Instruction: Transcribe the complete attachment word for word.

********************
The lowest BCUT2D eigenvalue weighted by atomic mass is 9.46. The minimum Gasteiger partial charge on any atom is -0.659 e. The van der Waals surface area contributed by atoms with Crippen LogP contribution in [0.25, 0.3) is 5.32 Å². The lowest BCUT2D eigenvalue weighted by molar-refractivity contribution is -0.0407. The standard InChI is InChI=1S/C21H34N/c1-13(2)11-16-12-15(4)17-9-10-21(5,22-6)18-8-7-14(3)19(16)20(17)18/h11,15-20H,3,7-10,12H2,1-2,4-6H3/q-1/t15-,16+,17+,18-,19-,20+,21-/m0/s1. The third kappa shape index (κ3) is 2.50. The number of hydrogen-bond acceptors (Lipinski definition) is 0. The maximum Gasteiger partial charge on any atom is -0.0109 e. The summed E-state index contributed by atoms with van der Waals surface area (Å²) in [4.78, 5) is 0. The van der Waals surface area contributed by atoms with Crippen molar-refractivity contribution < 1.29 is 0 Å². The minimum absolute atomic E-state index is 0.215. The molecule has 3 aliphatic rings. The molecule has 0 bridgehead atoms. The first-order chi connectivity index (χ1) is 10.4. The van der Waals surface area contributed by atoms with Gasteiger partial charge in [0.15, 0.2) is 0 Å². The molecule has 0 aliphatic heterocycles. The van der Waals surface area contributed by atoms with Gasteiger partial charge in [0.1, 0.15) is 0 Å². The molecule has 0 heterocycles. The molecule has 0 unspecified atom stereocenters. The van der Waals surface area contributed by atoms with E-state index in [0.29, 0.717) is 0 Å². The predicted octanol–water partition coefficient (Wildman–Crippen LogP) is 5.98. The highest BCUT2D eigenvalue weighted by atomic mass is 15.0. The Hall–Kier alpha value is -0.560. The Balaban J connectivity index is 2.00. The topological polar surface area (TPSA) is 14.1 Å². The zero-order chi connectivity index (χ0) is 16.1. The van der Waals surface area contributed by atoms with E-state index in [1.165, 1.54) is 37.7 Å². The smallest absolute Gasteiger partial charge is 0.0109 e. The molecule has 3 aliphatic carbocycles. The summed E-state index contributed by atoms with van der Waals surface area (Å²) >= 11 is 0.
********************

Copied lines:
The lowest BCUT2D eigenvalue weighted by atomic mass is 9.46. The minimum Gasteiger partial charge on any atom is -0.659 e. The van der Waals surface area contributed by atoms with Crippen LogP contribution in [0.25, 0.3) is 5.32 Å². The lowest BCUT2D eigenvalue weighted by molar-refractivity contribution is -0.0407. The standard InChI is InChI=1S/C21H34N/c1-13(2)11-16-12-15(4)17-9-10-21(5,22-6)18-8-7-14(3)19(16)20(17)18/h11,15-20H,3,7-10,12H2,1-2,4-6H3/q-1/t15-,16+,17+,18-,19-,20+,21-/m0/s1. The third kappa shape index (κ3) is 2.50. The number of hydrogen-bond acceptors (Lipinski definition) is 0. The maximum Gasteiger partial charge on any atom is -0.0109 e. The summed E-state index contributed by atoms with van der Waals surface area (Å²) in [4.78, 5) is 0. The van der Waals surface area contributed by atoms with Crippen molar-refractivity contribution < 1.29 is 0 Å². The minimum absolute atomic E-state index is 0.215. The molecule has 3 aliphatic rings. The molecule has 0 bridgehead atoms. The first-order chi connectivity index (χ1) is 10.4. The van der Waals surface area contributed by atoms with Gasteiger partial charge in [0.15, 0.2) is 0 Å². The molecule has 0 aliphatic heterocycles. The van der Waals surface area contributed by atoms with Gasteiger partial charge in [0.1, 0.15) is 0 Å². The molecule has 0 heterocycles. The molecule has 0 unspecified atom stereocenters. The van der Waals surface area contributed by atoms with E-state index in [0.29, 0.717) is 0 Å². The predicted octanol–water partition coefficient (Wildman–Crippen LogP) is 5.98. The highest BCUT2D eigenvalue weighted by atomic mass is 15.0. The Hall–Kier alpha value is -0.560. The Balaban J connectivity index is 2.00. The topological polar surface area (TPSA) is 14.1 Å². The zero-order chi connectivity index (χ0) is 16.1. The van der Waals surface area contributed by atoms with E-state index in [1.165, 1.54) is 37.7 Å². The smallest absolute Gasteiger partial charge is 0.0109 e. The molecule has 3 aliphatic carbocycles. The summed E-state index contributed by atoms with van der Waals surface area (Å²) >= 11 is 0.